How does our intuitive biology render the subjective impact of losses as significantly greater than that of gains? What happens in the brain? Are there specific circuits that deal with reason, contending with those that deal with emotion? Are there circuits that are triggered by potential loss, communicating with those triggered by potential gain? Or does risk evaluation involve a single neural system that assigns subjective value to both potential risks and losses? A team of researchers led by Russell Poldrack of UCLA explored these questions and claimed to find a link between certain brain areas and the innate aversion to risk, publishing their intriguing results in Science.

The researchers presented 16 college-aged subjects with 256 different combinations of potential gains and losses (e.g. +$36/-$20); all gambles were coin tosses bearing a 50% chance of either outcome. While the subjects decided whether or not to accept the bets, the researchers used functional magnetic resonance imaging (fMRI) to determine which areas of the brain were active. Analysis of the fMRI results revealed regions that became more active as the potential rewards grew and the bets became more attractive. These areas included the "reward centers," such as the prefrontal cortex and ventral striatum, which are also activated when eating chocolate, hearing pleasing music, and taking cocaine.

What about when the potential loss increased? Surprisingly, when the subjects evaluated the possibility of losing money, the areas associated with negative emotions, such as fear and anxiety, were not activated. In fact, there were no areas that became more activated in response to increased potential loss. Instead, such scenarios silenced the areas that had been activated in response to potential gain. Notably, these areas were turned down in response to potential loss more strongly than they were turned up by potential gain. In other words, the neural response to potential loss was stronger than the neural response to potential gain; the activity in these neural circuits thus mirrored the subjects' behavioral aversion to risk.

The researchers then looked at individual differences between subjects to determine the extent to which a person's brain activity could predict their aversion to loss. For each subject, the researchers analyzed the data from all 256 evaluations to determine their BRA. Across all subjects, the median BRA value was 1.93, and ranged from 0.99-6.75. When they focused on the brain activity of subjects who were least averse to risk (low BRAs), they found that these brains had the weakest responses to both potential losses and potential gains. These results indicate that relative to people who are risk averse, risk takers have an overall diminished response to both gains and losses. To take this result beyond a coin toss, this may provide a neural basis for why certain individuals are more likely to be involved in risky behaviors such as base jumping and stock trading: they seek greater gains regardless of the increasing potential loss because their brains are less sensitive to both.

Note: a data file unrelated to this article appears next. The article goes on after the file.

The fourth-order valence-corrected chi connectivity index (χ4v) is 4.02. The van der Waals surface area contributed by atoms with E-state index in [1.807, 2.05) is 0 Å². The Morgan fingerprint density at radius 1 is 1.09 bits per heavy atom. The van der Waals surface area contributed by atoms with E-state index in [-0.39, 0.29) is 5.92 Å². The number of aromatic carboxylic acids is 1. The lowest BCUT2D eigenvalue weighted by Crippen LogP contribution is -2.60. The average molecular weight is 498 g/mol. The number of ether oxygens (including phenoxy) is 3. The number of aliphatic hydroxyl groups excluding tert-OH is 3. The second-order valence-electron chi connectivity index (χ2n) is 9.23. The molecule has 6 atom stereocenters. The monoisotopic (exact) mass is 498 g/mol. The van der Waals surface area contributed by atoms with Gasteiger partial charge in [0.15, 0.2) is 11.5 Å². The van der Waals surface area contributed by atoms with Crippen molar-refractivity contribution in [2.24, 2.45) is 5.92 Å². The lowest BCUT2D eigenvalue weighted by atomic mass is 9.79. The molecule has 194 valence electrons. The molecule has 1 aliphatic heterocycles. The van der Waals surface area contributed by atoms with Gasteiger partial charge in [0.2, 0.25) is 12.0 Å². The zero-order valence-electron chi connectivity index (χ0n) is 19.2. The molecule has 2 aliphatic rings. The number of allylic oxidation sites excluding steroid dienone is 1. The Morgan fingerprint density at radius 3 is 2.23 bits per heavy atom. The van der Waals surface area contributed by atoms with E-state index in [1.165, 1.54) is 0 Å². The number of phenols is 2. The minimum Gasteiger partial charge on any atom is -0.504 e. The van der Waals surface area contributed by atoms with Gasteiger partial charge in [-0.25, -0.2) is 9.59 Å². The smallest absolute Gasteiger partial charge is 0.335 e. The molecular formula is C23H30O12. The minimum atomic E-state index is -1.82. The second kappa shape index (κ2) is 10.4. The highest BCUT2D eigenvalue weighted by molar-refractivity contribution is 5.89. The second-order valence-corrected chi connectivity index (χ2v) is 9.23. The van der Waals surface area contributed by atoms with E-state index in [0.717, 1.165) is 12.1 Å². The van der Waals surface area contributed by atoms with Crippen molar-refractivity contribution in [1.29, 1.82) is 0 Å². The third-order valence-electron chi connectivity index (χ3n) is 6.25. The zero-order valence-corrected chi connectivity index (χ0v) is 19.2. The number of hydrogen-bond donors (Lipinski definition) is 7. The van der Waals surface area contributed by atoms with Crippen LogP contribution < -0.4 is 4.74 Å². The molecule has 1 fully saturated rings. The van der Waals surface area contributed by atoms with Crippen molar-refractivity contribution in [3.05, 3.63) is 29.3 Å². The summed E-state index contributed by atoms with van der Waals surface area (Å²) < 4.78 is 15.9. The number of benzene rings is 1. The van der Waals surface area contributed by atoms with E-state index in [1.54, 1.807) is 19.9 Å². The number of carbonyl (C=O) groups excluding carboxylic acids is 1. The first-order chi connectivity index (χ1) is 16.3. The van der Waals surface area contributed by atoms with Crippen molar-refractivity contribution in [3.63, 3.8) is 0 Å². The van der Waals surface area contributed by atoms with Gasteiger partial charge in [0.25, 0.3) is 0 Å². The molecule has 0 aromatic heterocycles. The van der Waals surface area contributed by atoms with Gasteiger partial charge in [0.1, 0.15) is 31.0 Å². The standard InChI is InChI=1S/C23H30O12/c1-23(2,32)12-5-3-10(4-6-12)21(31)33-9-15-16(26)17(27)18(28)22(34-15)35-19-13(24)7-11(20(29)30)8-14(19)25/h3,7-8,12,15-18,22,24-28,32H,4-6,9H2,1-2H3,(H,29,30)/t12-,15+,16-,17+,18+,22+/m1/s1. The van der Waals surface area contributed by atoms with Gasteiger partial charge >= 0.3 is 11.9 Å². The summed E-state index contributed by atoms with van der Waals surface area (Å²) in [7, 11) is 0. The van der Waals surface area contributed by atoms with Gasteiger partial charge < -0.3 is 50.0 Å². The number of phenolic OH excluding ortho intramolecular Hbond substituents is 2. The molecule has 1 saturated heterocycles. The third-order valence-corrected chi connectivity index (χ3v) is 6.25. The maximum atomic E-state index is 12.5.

Human irrationality and our inability to logically assess risk are fascinating phenomena, and this study is an exciting demonstration of a neural basis for this behavior.

Reference: Tom SM et al (2007). The neural basis of loss aversion in decision-making under risk. Science.

Friday, February 16, 2007

Mothers aren't always right

When I was a child, my mother told me never to head the ball during a soccer game. She believed the impact would kill brain cells, thus leading to an irreversible drop in my neuron count because the brain is incapable of forming new neurons after birth. Luckily, she was wrong. Like my overprotective mother, many people are under the impression that we are born with all of the neurons we will ever have; in fact, until about a decade ago, most scientists were under the same impression. This was a logical assumption, as mature neurons do not divide and are thus incapable of generating new neurons, and anatomical studies have shown that the size and structure of the brain remain constant from soon after birth. The assumption that new neurons are not added to the adult brain became one of the central tenets of neuroscience.